At the entrance to the Minidoka Relocation Center there are several plaques. A museum at the nearby town of Jerome has an interpretive exhibit and plans are underway for a more extensive exhibit in a former barracks at a different museum location.

Along the highway at the site of the Poston Relocation Center there is a large memorial monument and an information kiosk with interpretative displays. Just northwest of the monument there is an adobe-walled auditorium and other buildings left from the relocation center. The auditorium building, built by the Japanese American residents, is in disrepair, but in general retains substantial architectural integrity and is relatively accessible, suggesting it could make an excellent interpretative center (Figure 1.6).

memorial park, Rohwer Relocation Center
Figure 1.7. Memorial park at the Rohwer Relocation Center.
At the Rohwer Relocation Center cemetery is a recent historic monument and a National Landmark plaque. The cemetery also includes two large monuments built during the relocation, as well as numerous graves (Figure 1.7).

At the Topaz Relocation Center there is a parking area and a large historical monument. In the nearby town of Delta there is another monument with directional information, and the local museum has brought in and rehabilitated a barracks, which it uses to display artifacts and information about the relocation center.

At the Tule Lake Relocation center there is an ornate rock and concrete pedestal and wall built to display a state of California historical marker. Numerous buildings from the relocation center remain at the site, including the infamous stockade jail, located just north of the historical marker.

Two other facilities used by the WRA are interpreted for the public. Use of the Dalton Springs CCC Camp as an isolation center is mentioned in a museum exhibit in the nearby town of Moab. The temporary use of the Cow Creek CCC Camp at Death Valley National Park is the subject of interpretive talks and a booklet sold at the Park visitor center.

Seven of the WCCA assembly centers have commemorative markers on site. One also has a fenced memorial garden (Salinas), one has a ramada (Figure 1.8; Sacramento), and one has a sculpture (Puyallup).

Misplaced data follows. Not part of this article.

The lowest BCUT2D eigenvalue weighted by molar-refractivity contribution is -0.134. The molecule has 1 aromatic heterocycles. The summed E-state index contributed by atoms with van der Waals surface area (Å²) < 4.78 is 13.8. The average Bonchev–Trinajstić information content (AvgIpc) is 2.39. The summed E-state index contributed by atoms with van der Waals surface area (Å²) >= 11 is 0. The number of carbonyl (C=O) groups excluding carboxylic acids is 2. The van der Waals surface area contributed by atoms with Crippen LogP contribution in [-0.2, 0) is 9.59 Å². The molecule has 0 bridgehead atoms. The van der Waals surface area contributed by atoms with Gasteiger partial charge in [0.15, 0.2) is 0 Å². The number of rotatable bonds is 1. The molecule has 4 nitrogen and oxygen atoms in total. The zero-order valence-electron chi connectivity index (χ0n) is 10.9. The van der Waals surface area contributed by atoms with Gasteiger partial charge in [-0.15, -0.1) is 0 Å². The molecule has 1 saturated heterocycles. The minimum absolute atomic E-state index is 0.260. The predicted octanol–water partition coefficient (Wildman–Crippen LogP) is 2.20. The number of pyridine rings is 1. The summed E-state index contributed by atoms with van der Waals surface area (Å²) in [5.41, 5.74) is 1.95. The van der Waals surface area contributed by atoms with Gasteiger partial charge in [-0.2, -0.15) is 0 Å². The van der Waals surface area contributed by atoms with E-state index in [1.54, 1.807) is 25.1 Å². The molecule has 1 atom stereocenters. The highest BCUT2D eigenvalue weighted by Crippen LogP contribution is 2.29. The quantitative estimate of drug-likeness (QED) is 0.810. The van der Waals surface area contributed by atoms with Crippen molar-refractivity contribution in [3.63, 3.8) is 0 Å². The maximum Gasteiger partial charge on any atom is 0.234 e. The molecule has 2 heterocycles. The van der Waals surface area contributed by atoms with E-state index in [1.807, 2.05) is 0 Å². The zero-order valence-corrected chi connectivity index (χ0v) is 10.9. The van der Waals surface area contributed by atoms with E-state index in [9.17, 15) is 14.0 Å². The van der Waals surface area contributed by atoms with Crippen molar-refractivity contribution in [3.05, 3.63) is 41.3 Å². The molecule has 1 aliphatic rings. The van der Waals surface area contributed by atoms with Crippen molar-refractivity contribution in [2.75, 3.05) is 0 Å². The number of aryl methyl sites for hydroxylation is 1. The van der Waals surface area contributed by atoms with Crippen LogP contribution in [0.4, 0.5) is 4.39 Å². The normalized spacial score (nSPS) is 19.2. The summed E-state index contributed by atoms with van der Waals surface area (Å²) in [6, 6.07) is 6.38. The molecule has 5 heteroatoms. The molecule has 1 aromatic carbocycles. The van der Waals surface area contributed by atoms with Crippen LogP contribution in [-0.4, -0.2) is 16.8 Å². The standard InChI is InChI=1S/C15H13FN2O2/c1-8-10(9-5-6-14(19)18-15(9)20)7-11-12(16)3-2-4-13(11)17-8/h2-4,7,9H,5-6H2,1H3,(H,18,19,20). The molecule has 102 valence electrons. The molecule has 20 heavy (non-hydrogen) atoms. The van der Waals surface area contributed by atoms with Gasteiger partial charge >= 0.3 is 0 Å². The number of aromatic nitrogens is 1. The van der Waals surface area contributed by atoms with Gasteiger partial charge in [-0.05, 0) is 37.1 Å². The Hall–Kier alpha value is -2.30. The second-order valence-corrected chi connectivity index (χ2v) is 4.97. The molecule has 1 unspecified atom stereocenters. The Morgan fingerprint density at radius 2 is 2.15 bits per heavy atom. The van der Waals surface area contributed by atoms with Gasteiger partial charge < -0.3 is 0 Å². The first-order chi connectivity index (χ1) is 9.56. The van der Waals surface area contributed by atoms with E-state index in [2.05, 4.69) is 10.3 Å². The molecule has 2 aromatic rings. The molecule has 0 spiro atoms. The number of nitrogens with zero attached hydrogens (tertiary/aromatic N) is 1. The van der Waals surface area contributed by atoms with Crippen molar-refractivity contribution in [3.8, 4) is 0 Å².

historical marker and ramada, Sacramento Assembly Center
Figure 1.8. Historical marker and ramada at the site
of the Sacramento Assembly Center.

barracks, Fort Missoula History Museum
Figure 1.9. Reconstructed barracks on the grounds of the Fort Missoula History Museum.
Two of the Department of Justice internment camps, Crystal City and Fort Missoula, have commemorative markers on site. At Fort Missoula one of the original internment barracks has been returned to the site and will be used to house interpretive displays about the internment (Figure 1.9). The internment camp at Kenedy is mentioned on a historical marker located in downtown Kenedy. In addition tothese three sites, efforts are presently underway to place a marker at the Santa Fe Internment Camp. None of the U.S. Army facilities that held Japanese Americans have plaques.

Of the three Federal prisons that held Japanese American during World War II, two are still being used as prisons. The third is located on U.S. Forest Service land (Catalina Federal Honor Camp) and was abandoned in the 1970s. The site is now a Forest Service Campground named in honor of Dr. Gordon Hirabayashi, one of the most famous figures associated with the prison and the Japanese American relocation. Future plans for the campground include interpretative signs or brochures about the Japanese American relocation experience, as well as that of Hopi Indians, Jehovah's Witnesses, and others who were sent to the prison for their beliefs.

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Last Modified: Fri, Sep 1 2000 07:08:48 pm PDT